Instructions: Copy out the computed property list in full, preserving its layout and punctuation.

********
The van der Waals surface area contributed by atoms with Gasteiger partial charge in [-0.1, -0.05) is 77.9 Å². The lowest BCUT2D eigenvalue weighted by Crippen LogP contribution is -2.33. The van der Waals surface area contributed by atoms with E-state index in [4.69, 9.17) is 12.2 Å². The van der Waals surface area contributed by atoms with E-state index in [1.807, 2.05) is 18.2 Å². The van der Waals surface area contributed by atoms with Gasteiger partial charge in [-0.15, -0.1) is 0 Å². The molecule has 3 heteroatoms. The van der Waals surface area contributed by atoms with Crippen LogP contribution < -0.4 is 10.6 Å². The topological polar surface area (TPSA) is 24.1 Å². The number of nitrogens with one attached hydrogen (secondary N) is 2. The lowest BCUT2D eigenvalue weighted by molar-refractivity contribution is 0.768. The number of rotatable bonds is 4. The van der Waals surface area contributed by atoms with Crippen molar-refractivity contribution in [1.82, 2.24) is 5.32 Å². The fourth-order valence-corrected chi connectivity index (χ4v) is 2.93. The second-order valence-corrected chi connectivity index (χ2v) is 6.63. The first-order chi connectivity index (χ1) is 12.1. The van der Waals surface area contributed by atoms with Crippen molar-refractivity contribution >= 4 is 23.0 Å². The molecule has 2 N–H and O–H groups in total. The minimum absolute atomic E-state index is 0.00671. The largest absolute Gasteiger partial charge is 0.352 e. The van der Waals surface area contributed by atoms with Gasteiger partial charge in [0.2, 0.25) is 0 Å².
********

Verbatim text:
The van der Waals surface area contributed by atoms with Gasteiger partial charge in [-0.1, -0.05) is 77.9 Å². The lowest BCUT2D eigenvalue weighted by Crippen LogP contribution is -2.33. The van der Waals surface area contributed by atoms with E-state index in [4.69, 9.17) is 12.2 Å². The van der Waals surface area contributed by atoms with E-state index in [1.807, 2.05) is 18.2 Å². The van der Waals surface area contributed by atoms with Gasteiger partial charge in [-0.15, -0.1) is 0 Å². The molecule has 3 heteroatoms. The van der Waals surface area contributed by atoms with Crippen LogP contribution < -0.4 is 10.6 Å². The topological polar surface area (TPSA) is 24.1 Å². The number of nitrogens with one attached hydrogen (secondary N) is 2. The lowest BCUT2D eigenvalue weighted by molar-refractivity contribution is 0.768. The number of rotatable bonds is 4. The van der Waals surface area contributed by atoms with Crippen molar-refractivity contribution in [1.82, 2.24) is 5.32 Å². The fourth-order valence-corrected chi connectivity index (χ4v) is 2.93. The second-order valence-corrected chi connectivity index (χ2v) is 6.63. The first-order chi connectivity index (χ1) is 12.1. The van der Waals surface area contributed by atoms with Crippen molar-refractivity contribution >= 4 is 23.0 Å². The molecule has 2 N–H and O–H groups in total. The minimum absolute atomic E-state index is 0.00671. The largest absolute Gasteiger partial charge is 0.352 e. The van der Waals surface area contributed by atoms with Gasteiger partial charge in [0.2, 0.25) is 0 Å².